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Indiana lawmakers kill idea to start teachers at $40K a year. Here’s what schools pay now.

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During a legislative session in which teacher pay looms large, lawmakers recently shot down a proposal to raise the starting salary for Indiana teachers to $40,000.

One of the arguments cited in voting down the idea Thursday in the state House of Representatives was that most of Indiana's public schools were already reaching that minimum threshold.

An IndyStar analysis found otherwise.

The IndyStar looked at the collective bargaining agreements made between teachers and Indiana’s 287 school districts and found that only 30 of them had a minimum salary of $40,000 or higher for their teachers. The vast majority of public schools and districts aren't there yet. All but one of those 30 were classified as an urban or suburban district.

Starting pay at small and rural districts tends to be even lower.

Last school year, the lowest-paid teachers in the state were making $30,000 a year, according to collective bargaining agreements.

In 82 districts the lowest-paid full-time teacher was making less than $35,000 a year.

Another 110 districts had minimum teacher salaries between $35,000 and $37,000.


Rep. Todd Huston, R-Fishers, argued that although the state wants to encourage school districts to spend more on their teachers, it shouldn't go so far as to set a base salary.

"Those decisions are not made best in Indianapolis, doggone it," he said. "They're made best in the local communities across the state who understand what their needs are." 


The governor is establishing a commission to study the issue of teacher pay, with recommendations for action in the next budget cycle, two years from now. But educators say the issue is too pressing to wait.

The Indiana State Teachers Association said its member are looking for some action from lawmakers this year. They have a weekend rally in Indianapolis planned next month. Teresa Meredith, ISTA president, said recently that teachers are watching what lawmakers do this session before deciding on more aggressive action.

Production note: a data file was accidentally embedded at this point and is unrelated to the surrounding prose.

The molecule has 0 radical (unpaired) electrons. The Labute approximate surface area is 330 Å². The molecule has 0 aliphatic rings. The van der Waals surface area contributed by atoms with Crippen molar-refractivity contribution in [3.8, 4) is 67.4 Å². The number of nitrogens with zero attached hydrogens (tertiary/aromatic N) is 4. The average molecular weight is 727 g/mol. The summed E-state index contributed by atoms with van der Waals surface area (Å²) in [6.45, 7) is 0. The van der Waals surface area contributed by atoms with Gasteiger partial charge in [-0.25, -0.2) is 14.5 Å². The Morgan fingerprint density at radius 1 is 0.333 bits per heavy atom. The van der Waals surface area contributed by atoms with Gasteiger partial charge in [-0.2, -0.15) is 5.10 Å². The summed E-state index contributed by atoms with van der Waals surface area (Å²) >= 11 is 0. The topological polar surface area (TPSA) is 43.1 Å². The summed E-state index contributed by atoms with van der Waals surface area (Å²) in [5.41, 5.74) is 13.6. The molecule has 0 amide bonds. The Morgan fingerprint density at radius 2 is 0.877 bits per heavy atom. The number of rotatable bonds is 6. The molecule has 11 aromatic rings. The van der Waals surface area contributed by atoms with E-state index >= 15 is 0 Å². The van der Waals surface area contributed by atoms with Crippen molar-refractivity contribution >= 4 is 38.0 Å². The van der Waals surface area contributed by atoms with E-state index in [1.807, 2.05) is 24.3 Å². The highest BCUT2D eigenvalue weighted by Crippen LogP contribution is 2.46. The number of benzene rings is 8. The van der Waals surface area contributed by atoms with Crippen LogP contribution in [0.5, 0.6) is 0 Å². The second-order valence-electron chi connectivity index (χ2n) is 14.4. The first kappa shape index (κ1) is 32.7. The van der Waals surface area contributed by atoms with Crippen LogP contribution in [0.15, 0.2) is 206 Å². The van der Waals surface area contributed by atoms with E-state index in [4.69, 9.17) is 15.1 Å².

Is a strike coming if the ISTA doesn't get it's way?


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1 hour ago, Muda69 said:

I thought AZ pay was bad, Indiana pay is atrocious. My starting salary at The School That Tennis Built was $45k, and that was low compared to what my coworkers were making.

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26 minutes ago, DanteEstonia said:

I thought AZ pay was bad, Indiana pay is atrocious. My starting salary at The School That Tennis Built was $45k, and that was low compared to what my coworkers were making.



The cost of living is 5.27% higher in Phoenix-Mesa-Scottsdale AZ Metro.


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A Holcomb-appointed Indiana teacher pay panel lacks teachers, though one will advise it.: https://www.indystar.com/story/news/politics/2019/02/12/teacher-pay-heres-who-guide-indianas-effort-raise-salaries/2846729002/


A panel tasked with finding solutions to Indiana's teacher pay problem will not have any teachers on it.

The lone teacher selected for involvement in Gov. Eric Holcomb's Next Level Teacher Pay Commission has been relegated to an advisory council, which will provide "further knowledge and expertise" to the nonbinding recommendation panel.

Charged with making recommendations for strategies to increase teacher pay for the next budget session in two years, the panel will instead be made up of four business executives, a philanthropist, nonprofit officer and a representative from Ivy Tech Community College. 

The commission members are:

  • Chairman Michael L. Smith (Indianapolis), former chairman, president and CEO of Mayflower Group and former executive vice president and CFO of Anthem Blue Cross Blue Shield